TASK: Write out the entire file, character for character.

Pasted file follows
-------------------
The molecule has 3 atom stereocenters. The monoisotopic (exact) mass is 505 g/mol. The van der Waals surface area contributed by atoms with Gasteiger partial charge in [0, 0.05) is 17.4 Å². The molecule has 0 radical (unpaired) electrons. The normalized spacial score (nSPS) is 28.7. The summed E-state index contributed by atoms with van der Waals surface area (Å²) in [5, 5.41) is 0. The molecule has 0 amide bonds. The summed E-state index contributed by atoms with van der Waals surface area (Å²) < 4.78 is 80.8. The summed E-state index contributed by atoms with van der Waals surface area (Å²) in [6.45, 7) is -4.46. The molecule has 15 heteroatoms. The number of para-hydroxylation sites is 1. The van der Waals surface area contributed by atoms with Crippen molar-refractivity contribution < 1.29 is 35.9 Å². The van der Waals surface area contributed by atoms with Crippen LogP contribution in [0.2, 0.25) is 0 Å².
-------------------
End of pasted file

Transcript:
The molecule has 3 atom stereocenters. The monoisotopic (exact) mass is 505 g/mol. The van der Waals surface area contributed by atoms with Gasteiger partial charge in [0, 0.05) is 17.4 Å². The molecule has 0 radical (unpaired) electrons. The normalized spacial score (nSPS) is 28.7. The summed E-state index contributed by atoms with van der Waals surface area (Å²) in [5, 5.41) is 0. The molecule has 0 amide bonds. The summed E-state index contributed by atoms with van der Waals surface area (Å²) < 4.78 is 80.8. The summed E-state index contributed by atoms with van der Waals surface area (Å²) in [6.45, 7) is -4.46. The molecule has 15 heteroatoms. The number of para-hydroxylation sites is 1. The van der Waals surface area contributed by atoms with Crippen molar-refractivity contribution < 1.29 is 35.9 Å². The van der Waals surface area contributed by atoms with Crippen LogP contribution in [0.2, 0.25) is 0 Å².